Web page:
read design –systemverilog –gold –f myrtl.filelist read design –systemverilog –rev –f mynetlist.filelist add renaming rule r1 foo bar –gold set sys mode lec report unmapped points add compare points –all compare report compare data

Skeleton LEC Dofile set log file lec.log –replace
read design –systemverilog –gold –f myrtl.filelist read design –systemverilog –rev –f mynetlist.filelist add renaming rule r1 foo bar –gold set sys mode lec report unmapped points add compare points –all compare report compare data

Skeleton LEC Dofile set log file lec.log –replace
read design –systemverilog –gold –f myrtl.filelist read design –systemverilog –rev –f mynetlist.filelist add renaming rule r1 foo bar –gold set sys mode lec report unmapped points add compare points –all compare report compare data

Skeleton LEC Dofile set log file lec.log –replace
read design –systemverilog –gold –f myrtl.filelist read design –systemverilog –rev –f mynetlist.filelist add renaming rule r1 foo bar –gold set sys mode lec report unmapped points add compare points –all compare report compare data

Skeleton LEC Dofile set log file lec.log –replace
read design –systemverilog –gold –f myrtl.filelist read design –systemverilog –rev –f mynetlist.filelist add renaming rule r1 foo bar –gold set sys mode lec report unmapped points add compare points –all compare report compare data

Skeleton LEC Dofile set log file lec.log –replace
read design –systemverilog –gold –f myrtl.filelist read design –systemverilog –rev –f mynetlist.filelist add renaming rule r1 foo bar –gold set sys mode lec report unmapped points add compare points –all compare report compare data

Debugging Mismatches Debug commands available in console
“diagnose <point>”: Display basic info But easier to debug in gui Report->Compare Data to see all points Red dots indicate mismatches Right-click at mismatch point, and “Diagnose” Gives support set, cex values, and LEC’s hints From Diagnose window can launch sch view

Report -> Compare Data

Example: Fanin Cone

Example: Inversion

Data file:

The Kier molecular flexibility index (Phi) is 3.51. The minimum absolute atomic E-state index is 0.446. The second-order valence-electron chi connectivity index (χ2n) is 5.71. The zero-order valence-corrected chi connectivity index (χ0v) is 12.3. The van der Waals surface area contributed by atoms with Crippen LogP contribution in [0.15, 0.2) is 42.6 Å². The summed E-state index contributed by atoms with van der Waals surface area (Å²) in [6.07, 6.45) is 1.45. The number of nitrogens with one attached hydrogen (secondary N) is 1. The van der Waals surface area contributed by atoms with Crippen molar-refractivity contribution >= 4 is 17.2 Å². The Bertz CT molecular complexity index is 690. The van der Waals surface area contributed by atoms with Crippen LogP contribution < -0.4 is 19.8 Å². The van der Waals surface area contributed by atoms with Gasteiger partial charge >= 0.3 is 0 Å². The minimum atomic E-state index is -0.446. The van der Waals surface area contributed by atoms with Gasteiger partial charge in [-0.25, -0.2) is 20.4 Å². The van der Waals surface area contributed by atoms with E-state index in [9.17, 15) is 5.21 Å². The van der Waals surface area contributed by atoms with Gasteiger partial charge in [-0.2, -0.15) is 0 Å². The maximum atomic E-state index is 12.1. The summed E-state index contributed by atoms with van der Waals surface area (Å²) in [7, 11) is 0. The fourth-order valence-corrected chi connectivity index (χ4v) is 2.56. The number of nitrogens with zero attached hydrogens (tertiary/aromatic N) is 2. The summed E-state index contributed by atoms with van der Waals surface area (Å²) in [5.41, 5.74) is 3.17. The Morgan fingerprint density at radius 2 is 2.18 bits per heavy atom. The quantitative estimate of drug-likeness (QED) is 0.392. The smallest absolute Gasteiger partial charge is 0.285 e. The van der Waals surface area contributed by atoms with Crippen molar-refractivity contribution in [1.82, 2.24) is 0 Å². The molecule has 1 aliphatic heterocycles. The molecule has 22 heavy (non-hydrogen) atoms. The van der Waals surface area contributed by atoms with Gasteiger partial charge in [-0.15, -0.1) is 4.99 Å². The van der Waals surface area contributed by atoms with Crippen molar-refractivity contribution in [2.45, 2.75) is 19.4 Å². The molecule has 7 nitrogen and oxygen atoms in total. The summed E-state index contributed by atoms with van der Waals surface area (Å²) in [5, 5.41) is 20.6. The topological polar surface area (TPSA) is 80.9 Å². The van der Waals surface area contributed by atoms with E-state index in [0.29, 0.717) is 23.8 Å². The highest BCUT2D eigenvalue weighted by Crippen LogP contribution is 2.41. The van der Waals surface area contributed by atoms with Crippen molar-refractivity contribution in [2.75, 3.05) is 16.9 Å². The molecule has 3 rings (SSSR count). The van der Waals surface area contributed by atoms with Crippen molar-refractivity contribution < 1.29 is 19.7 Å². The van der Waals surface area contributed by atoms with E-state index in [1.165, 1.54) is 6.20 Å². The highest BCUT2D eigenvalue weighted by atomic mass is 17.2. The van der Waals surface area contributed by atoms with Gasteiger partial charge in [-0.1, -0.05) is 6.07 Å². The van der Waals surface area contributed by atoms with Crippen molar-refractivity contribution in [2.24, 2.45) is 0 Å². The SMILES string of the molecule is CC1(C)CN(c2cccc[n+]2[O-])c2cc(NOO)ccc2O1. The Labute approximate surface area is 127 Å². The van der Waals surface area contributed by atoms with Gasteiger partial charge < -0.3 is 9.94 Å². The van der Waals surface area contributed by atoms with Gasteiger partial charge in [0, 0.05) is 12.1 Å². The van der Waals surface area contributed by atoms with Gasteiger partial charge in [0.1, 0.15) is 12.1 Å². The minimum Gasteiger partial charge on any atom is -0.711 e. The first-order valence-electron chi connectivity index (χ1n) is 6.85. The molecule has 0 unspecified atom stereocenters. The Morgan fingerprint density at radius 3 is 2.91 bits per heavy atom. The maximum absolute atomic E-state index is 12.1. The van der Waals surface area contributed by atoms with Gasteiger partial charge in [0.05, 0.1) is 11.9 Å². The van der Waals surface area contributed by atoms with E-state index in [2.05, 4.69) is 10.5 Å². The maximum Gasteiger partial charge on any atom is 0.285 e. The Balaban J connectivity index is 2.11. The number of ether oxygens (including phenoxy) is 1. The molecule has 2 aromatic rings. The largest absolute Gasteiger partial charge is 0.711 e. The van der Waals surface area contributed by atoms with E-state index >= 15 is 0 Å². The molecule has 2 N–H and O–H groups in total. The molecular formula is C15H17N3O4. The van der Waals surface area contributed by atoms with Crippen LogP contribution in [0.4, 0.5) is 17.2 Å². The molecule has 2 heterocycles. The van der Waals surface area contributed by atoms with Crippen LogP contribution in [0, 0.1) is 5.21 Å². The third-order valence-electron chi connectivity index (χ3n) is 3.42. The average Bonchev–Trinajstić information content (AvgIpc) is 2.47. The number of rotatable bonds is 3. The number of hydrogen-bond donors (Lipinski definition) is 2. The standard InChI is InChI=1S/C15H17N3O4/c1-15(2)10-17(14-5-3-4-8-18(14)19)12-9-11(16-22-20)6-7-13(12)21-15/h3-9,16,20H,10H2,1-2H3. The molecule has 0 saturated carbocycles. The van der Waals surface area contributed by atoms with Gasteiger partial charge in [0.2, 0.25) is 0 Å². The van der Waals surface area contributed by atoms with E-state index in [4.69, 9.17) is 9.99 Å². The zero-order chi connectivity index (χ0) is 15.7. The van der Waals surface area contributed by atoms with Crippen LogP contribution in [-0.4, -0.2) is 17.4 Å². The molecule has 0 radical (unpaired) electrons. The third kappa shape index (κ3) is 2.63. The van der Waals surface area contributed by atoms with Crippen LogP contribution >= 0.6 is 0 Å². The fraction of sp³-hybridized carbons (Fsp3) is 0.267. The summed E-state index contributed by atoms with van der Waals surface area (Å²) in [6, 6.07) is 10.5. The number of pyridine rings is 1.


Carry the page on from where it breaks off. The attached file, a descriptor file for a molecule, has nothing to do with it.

Example: Messy Error

Schematic View

Minor exceptions to state-matching Useful if flops/latches don’t map
Model “Flattening” Minor exceptions to state-matching Useful if flops/latches don’t map

Are These Equal? rst d rst d DLAT

Are These Equal? rst d rst d DLAT set flatten model –dff_to_dlat_zero

Are These Equal? rst ck rst DLAT ck

Are These Equal? rst ck rst DLAT ck
set flatten model –dff_to_dlat_feedback

Are These Equal? ck

Are These Equal? ck set flatten model –seq_constant

Are These Equal? d ck d DLAT DLAT ck

Are These Equal? d ck d DLAT DLAT ck set flatten model –latch_fold

Are These Equal? DLAT

Are These Equal? DLAT set flatten model –latch_transparent

Model Flattening Tool modified cases on previous slides
Internally changes view of logic Only on request, not automatic May cause mismatches rather than curing! Often useful if key point imbalance In Conformal: “set flatten model…” Many options, not just ones on slides Can also use “remodel …” on single point

FEV Constraints

Are these equivalent? a f1 f2 b out ck f3 f4 b out ck

Are these equivalent? a f1 f2 b out ck f3 f4 b out ck
No! BUT– What if ‘a’ is always 1?

FEV: Why Constraints? RTL is often very general
`ifdef CHIP_VERSION_1 `define A 1 `else `define A 2 `endif Design reuse: irrelevant RTL remains assign A = 1’b1; if (!A) …

Why Do Contraints Matter?
Good synthesis tools take advantage Assume constants to reduce size/scope Don’t synthesize masked-out RTL Allow out-of-band constraint specs in control files FEV must recognize constraints Otherwise get mismatches No effort *if* constraints visible at FEV level But may be only in wrapper RTL Or inside analog blackbox Or could be due to software / outside specs If not visible to tool, may need to specify add pin constraint 0 /foo/bar

Some References Full Conformal docs at /pkgs/cadence6/CONFRML71/doc